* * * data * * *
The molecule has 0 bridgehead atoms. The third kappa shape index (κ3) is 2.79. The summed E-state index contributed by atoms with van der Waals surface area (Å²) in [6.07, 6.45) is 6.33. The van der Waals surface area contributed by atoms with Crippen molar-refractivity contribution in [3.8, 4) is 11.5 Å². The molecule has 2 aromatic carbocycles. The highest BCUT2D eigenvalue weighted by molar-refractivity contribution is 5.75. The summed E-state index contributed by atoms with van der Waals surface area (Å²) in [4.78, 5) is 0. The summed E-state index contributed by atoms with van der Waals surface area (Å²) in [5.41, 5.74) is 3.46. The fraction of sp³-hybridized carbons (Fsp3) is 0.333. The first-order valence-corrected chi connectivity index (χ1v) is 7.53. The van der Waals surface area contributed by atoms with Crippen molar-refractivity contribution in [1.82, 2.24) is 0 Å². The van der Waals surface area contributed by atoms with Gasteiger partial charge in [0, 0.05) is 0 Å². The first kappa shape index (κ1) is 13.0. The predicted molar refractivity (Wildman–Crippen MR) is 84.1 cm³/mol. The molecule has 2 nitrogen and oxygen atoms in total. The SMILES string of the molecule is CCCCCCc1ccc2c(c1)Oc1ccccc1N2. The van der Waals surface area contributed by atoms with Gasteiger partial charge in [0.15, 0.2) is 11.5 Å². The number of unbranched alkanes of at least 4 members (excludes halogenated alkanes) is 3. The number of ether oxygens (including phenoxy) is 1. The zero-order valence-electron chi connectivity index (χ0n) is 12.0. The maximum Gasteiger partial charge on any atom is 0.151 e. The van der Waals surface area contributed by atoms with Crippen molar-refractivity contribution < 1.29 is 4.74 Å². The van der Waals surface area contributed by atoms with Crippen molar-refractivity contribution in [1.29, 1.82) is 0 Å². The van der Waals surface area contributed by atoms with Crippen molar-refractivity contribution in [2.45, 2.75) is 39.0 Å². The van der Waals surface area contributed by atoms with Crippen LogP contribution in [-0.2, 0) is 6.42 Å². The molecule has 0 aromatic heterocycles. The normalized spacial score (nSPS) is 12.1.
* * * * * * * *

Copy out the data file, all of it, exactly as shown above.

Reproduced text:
The molecule has 0 bridgehead atoms. The third kappa shape index (κ3) is 2.79. The summed E-state index contributed by atoms with van der Waals surface area (Å²) in [6.07, 6.45) is 6.33. The van der Waals surface area contributed by atoms with Crippen molar-refractivity contribution in [3.8, 4) is 11.5 Å². The molecule has 2 aromatic carbocycles. The highest BCUT2D eigenvalue weighted by molar-refractivity contribution is 5.75. The summed E-state index contributed by atoms with van der Waals surface area (Å²) in [4.78, 5) is 0. The summed E-state index contributed by atoms with van der Waals surface area (Å²) in [5.41, 5.74) is 3.46. The fraction of sp³-hybridized carbons (Fsp3) is 0.333. The first-order valence-corrected chi connectivity index (χ1v) is 7.53. The van der Waals surface area contributed by atoms with Crippen molar-refractivity contribution in [1.82, 2.24) is 0 Å². The van der Waals surface area contributed by atoms with Gasteiger partial charge in [0, 0.05) is 0 Å². The first kappa shape index (κ1) is 13.0. The predicted molar refractivity (Wildman–Crippen MR) is 84.1 cm³/mol. The molecule has 2 nitrogen and oxygen atoms in total. The SMILES string of the molecule is CCCCCCc1ccc2c(c1)Oc1ccccc1N2. The van der Waals surface area contributed by atoms with Gasteiger partial charge in [0.15, 0.2) is 11.5 Å². The number of unbranched alkanes of at least 4 members (excludes halogenated alkanes) is 3. The number of ether oxygens (including phenoxy) is 1. The zero-order valence-electron chi connectivity index (χ0n) is 12.0. The maximum Gasteiger partial charge on any atom is 0.151 e. The van der Waals surface area contributed by atoms with Crippen molar-refractivity contribution < 1.29 is 4.74 Å². The van der Waals surface area contributed by atoms with Crippen molar-refractivity contribution in [1.29, 1.82) is 0 Å². The van der Waals surface area contributed by atoms with Crippen molar-refractivity contribution in [2.45, 2.75) is 39.0 Å². The van der Waals surface area contributed by atoms with Crippen LogP contribution in [-0.2, 0) is 6.42 Å². The molecule has 0 aromatic heterocycles. The normalized spacial score (nSPS) is 12.1.